If Beale Street Could Talk
Jenkins’ decision to let the original storyteller live and breathe throughout If Beale Street Can Talk is a wise one.
Some heroin users are not only addicted to the drug, but psychologically addicted to the needle; their dependency is inseparable from the ritual surrounding it.
Movies about drug addiction are also, sometimes, hung up on the fetishes and compulsions surrounding drugs. If we get a closeup of one needle penetrating the flesh in "The Panic in Needle Park," we get half a dozen. This is too many; the physical reality interrupts our identification with fictional characters. The first actor in "Panic" to stick the needle in, in closeup, is Warren Finnerty, who was doing the same scene 10 years earlier in Shirley Clarke's "The Connection."
In the footsteps of that breakthrough film, Andy Warhol and various above-and underground followers favored the needle closeup as a handy, if artificial, way to shock an audience into the illusion that it is experiencing something other than shock. In "Trash," Joe Dellesandro took so long to get the needle into his arm that you wondered if his veins were indeed as dense as his character's incomprehension.
I mention this because in the original release 20th Century-Fox decided to play up the sensational elements in "The Panic in Needle Park," and to overlook the qualities that make this a special and sometimes extraordinary movie. The New York Times carried one of those public confession ads that apologize for the ads that have gone before. "Did our ads blow it for 'The Panic in Needle Park'!" the studio says. Their mistake (according to the current ad) was to play up the drama and love story in the movie, and play down the shock, the horror, the strong stuff. "If you see it," the ad now promises, "it will sear your senses forever. And that's the truth."
Well, not quite. The shocking documentary details are there, and sometimes they work but usually they break a tone instead of creating one. That's because (if you'll permit me, 20th Century-Fox) this film is indeed a love story, and more specifically a carefully observed portrait of two human beings. If you go to see needles and blood and depravity, you may well be disappointed; the movie is more intelligent than your expectations.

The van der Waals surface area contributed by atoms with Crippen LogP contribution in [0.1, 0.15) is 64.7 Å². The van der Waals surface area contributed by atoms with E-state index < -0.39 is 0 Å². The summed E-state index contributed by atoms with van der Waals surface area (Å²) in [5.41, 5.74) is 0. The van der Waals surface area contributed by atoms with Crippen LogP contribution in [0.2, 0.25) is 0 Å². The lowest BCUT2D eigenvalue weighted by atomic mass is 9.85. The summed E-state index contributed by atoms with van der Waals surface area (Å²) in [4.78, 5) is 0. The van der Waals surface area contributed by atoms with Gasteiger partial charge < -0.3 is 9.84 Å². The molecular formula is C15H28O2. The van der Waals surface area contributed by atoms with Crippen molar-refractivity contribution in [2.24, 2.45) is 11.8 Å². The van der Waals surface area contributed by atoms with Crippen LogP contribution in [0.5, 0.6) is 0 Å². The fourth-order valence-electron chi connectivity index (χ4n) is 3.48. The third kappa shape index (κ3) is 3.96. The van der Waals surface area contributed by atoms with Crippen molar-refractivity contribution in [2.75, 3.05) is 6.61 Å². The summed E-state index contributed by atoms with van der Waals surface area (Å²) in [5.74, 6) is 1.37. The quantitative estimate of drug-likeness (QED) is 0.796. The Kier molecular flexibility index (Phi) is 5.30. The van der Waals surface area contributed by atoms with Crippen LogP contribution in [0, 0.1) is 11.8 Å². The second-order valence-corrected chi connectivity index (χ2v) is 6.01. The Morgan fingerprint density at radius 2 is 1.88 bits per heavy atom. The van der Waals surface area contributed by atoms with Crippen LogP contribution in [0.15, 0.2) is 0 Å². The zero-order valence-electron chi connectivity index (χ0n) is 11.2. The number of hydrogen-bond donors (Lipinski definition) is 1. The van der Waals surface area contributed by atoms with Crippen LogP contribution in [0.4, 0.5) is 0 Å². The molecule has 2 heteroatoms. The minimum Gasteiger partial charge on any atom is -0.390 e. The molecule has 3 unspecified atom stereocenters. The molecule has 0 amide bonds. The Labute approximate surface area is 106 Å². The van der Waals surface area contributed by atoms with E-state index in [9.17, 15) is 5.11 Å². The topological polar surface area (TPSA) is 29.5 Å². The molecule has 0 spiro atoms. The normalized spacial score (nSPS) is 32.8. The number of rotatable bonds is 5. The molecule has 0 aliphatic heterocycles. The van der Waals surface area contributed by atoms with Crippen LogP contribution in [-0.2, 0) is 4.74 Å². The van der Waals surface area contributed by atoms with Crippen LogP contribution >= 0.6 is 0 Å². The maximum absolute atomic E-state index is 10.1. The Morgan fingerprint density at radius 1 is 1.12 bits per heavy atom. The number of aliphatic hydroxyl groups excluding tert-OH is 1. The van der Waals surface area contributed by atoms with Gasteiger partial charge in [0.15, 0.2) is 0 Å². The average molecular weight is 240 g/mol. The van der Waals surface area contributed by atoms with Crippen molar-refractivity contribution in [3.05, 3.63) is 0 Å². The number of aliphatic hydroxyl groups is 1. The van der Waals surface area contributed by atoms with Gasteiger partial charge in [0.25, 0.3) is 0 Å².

That may be because of Joan Didion's contribution; she wrote the screenplay with her husband, John Gregory Dunne, but somehow I think the character of the girl, Helen, came out of Didion's private resources. Helen is a student from Indiana who falls in with a group of young addicts who live in, around and even under the corner of 72nd and Broadway. She is a girl both vulnerable and very tough, innocent and cynical, filled with two drives that shouldn't ever conflict, but sometimes do: love and self-preservation.
Although Helen is an entirely original creation in a different kind of world, these qualities sometimes make her resemble the heroine of Didion's Play It Like It Lays, a novel that makes the women in most novels seem as complex as telephone operators on billboards. Helen falls in love with Bobby (Al Pacino, in his first major role), a street-wise kid who was busted the first time when he was nine and who has been hustling drugs, stolen groceries, wayward TV sets and whatnot for a long time.
The quality I found fascinating about the movie was the relationship between Bobby and Helen, particularly since no long and strenuous effort is made to explain why Helen falls for Bobby. Helen is played by Kitty Winn, who won the best actress award at Cannes, and whose eyes tell us everything we need to know about her feeling for Bobby. She admires his cockiness, his outlaw spirit, his differentness from Fort Wayne, Ind.
There are a few scenes that are unforgivable. Bobby and Helen take the ferry out to the country and buy a puppy, which (wouldn't you know) jumps overboard and drowns while Bobby and Helen are getting a fix in the ship's john. This whole sequence, especially including the most annoying bird chirps since "Elvira Madigan," should have been removed with all decent haste. There is also the question of how Bobby and Helen continue to somehow get good stuff -- no bad stuff -- during a citywide shortage of the stuff. And there are some other minor problems.
But the movie lives and moves. It is not filled with quick cutting or gimmicky editing, but Jerry Schatzberg's direction is so confident that we cover the ground effortlessly. We meet the characters, we get to know the world. Especially, we get to know this relationship between Bobby and Helen, and thank God the filmmakers were tasteful enough not to kill them off at the end just because that's so fashionable these days.
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